You may have been tempted to send naked pictures or videos of yourself, perhaps to a friend’s mobile, on a web cam, or on social media. Some people call this sexting, cybersex or sending a nudie. This makes it sound exciting and fun. It can feel really private too.
Sexting is never private. All images can be saved or ‘screen-grabbed’ by the person receiving it, even if you think you are using a private network or a temporary message app like Snapchat.
Once a photo is shared online, you have lost all control of it and it will be virtually impossible for you undo. Even if you change your mind and delete the photo you uploaded, other people may have already shared or copied the image. This puts you at risk of abuse or exploitation by others.
There were more than 1,200 ChildLine counseling sessions that mentioned ‘sexting’ last year.
Although it may be very common, sexting can be illegal.
If you are under 18 and you take part in sexting by creating an explicit photo of yourself, you have potentially created an indecent image of a child. If you send the image to someone else, you have then distributed an indecent image of a child. If you are the one receiving the image, you are then in possession of an indecent image of a child.
This is all against the law.
Sending or sharing indecent images of anyone who is under 18, or keeping an image someone sends you, is a serious crime. You risk being arrested and going to court, even if the person sharing the image with you is happy to do so or you are happy to send nude selfies to someone else.
When things go wrong online, many young people are afraid, embarrassed or ashamed to tell someone in case they have their phones taken off them or they are wrongly judged. This only allows the abuse to continue.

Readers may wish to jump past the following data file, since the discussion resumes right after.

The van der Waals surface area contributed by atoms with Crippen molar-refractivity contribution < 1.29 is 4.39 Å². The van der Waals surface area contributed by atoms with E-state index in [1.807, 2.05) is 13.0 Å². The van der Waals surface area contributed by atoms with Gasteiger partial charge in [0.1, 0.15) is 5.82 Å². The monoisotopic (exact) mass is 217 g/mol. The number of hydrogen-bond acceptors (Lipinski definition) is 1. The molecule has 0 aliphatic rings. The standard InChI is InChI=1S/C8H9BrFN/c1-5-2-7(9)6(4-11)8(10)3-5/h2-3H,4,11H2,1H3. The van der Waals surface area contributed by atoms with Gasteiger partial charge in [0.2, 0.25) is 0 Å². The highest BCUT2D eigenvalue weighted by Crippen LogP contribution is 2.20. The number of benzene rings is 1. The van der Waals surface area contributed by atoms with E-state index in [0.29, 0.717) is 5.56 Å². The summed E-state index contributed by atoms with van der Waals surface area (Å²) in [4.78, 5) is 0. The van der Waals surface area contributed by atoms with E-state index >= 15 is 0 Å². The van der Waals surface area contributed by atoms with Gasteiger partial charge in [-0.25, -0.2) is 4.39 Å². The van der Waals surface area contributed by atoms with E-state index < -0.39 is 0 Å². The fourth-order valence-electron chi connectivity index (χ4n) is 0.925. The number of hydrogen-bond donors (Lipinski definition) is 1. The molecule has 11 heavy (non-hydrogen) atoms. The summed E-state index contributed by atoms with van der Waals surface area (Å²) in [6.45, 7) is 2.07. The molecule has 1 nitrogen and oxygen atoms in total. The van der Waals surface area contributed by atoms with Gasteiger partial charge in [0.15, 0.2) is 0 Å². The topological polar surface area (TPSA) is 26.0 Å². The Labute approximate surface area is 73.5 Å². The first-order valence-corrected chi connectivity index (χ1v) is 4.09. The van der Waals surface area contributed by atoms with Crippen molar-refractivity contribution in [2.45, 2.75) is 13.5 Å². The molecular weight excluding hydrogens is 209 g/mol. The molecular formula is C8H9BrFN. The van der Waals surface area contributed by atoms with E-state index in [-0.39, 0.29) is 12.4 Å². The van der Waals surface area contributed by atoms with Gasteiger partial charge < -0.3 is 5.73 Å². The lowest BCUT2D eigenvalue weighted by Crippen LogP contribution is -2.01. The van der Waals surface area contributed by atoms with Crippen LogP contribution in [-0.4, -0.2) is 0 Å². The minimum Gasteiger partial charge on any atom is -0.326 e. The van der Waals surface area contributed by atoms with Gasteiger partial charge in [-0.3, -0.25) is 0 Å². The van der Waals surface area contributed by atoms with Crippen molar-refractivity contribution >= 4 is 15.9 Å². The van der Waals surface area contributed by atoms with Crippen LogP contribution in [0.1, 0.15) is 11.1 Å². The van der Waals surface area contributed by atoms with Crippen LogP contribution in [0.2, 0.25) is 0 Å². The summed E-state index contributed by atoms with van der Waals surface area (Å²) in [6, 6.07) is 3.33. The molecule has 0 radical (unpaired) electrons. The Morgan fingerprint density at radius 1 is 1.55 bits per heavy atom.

The good news is that help is available. If something does go wrong online, don’t suffer in silence. It’s not your fault. You can:
When you are online on your phone, tablet, games console, or computer, always remember that there are people who will use the technology to exploit and abuse you. Make sure you are aware of the dangers, and know how to keep safe online.
Always be wary of people you don’t know who try to make friends with you on social networks, games sites or instant messaging apps. There’s no guarantee they are who they say they are and you should never tell them anything personal about yourself.
There are some really useful links below which can give you further advice and help if you are being exploited or think you know someone else that is.
If you’re worried that you’ve shared images of yourself that you shouldn’t, or you want to get an indecent image of yourself removed from the internet, you can also get help from ChildLine, who can contact the Internet Watch Foundation on your behalf.
Is someone asking you for sexual images? Download ChildLine’s free Zipit app. It gives you loads of comebacks and put-downs to use. Download Zipit